Last week, I stumbled across a BBC News article entitled How to eat healthily on £1 a day via a story on hacker news. Healthy eating on a budget is something I’m really interested in, but I was horribly disappointed by the article, because i) it didn’t show you how to eat healthily, and ii) it didn’t show you how to eat on £1 per day.
Cheap food is a false economy
Foods the article advocated eating included:
- A ham sandwich
- Biscuits (!)
Put plainly, these foods are not especially healthy, and some are decidedly unhealthy. (Biscuits, I’m looking at you!)
The diet the article outlines is also woefully deficient in fruits and vegetables. The UK Department of Health and the National Health Service recommend eating 5 portions of fruits and vegetables every day. A portion is defined as 80 grams.
On day 1, the journalist eats 1 apple, 1/4 of a courgette, 1/4 of a red pepper and 50g peas. By my back-of-the-envelope calculations, that’s about 3 portions.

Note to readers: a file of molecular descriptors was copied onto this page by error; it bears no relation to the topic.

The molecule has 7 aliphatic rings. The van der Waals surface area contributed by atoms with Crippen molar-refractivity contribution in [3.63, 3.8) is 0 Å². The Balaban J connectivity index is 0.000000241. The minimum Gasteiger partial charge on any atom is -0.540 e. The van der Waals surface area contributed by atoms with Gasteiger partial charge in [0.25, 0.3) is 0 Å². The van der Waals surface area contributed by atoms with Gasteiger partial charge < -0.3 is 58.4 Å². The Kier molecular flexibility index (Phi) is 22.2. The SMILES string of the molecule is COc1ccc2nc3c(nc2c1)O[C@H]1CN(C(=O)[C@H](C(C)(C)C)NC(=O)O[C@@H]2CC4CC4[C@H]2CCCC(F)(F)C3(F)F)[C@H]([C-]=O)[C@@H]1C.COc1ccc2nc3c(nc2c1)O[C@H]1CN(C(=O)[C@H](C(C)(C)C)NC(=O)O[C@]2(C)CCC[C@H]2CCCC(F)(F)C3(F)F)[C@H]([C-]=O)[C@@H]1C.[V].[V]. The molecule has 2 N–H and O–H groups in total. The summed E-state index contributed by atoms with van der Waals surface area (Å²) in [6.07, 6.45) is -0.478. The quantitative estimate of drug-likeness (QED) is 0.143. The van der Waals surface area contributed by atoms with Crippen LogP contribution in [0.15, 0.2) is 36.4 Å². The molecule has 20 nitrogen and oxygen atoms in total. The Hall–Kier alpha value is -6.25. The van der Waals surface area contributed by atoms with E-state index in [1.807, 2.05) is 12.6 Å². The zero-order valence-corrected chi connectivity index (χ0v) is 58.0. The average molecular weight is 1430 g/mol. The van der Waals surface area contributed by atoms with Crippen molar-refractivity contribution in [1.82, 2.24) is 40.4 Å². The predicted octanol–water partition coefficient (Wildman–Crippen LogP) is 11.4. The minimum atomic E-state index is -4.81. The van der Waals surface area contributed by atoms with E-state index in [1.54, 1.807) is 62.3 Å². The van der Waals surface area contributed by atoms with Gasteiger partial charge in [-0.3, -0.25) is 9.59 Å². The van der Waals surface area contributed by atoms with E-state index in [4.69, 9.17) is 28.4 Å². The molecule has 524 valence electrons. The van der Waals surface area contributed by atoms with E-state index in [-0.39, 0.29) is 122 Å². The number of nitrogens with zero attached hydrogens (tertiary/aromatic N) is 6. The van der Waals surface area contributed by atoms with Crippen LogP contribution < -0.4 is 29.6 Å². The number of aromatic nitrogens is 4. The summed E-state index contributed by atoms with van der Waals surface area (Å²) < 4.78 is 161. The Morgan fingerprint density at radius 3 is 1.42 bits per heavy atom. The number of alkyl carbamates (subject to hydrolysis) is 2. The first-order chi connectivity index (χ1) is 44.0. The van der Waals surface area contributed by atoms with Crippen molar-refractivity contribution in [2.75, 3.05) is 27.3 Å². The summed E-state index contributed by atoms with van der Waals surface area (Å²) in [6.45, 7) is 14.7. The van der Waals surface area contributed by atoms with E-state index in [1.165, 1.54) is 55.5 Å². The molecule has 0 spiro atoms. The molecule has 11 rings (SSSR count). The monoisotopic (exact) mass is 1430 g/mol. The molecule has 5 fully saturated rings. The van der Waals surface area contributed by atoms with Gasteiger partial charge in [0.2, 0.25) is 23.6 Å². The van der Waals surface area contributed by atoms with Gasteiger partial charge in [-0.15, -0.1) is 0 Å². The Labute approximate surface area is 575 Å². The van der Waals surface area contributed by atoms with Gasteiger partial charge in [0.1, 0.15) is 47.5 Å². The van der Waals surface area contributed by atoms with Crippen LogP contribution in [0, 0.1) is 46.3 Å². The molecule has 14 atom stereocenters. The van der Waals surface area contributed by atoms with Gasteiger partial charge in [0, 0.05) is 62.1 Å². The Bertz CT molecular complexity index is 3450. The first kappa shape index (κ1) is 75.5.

On day 2, he eats 75g mushrooms, a small onion, a banana and “a single leaf” of lettuce with a tomato, for a total of perhaps 4 portions.
On day 5, he eats “four slivers of cucumber”, 50g beans and 25g kale. It’s also possible he eats an apple – the article is unclear. Let’s be generous and assume he does, for a total of 2 portions of fruit and vegetables.
Jam and biscuits are not health foods, and eating a couple of portions of fruit and vegetables a day is not nearly enough. This diet is not healthy. To make matters worse, after consulting a dietitian he concedes he was “well short” on the number of calories he was eating. The diet proposed in the article is a complete failure from a health perspective. Read more ›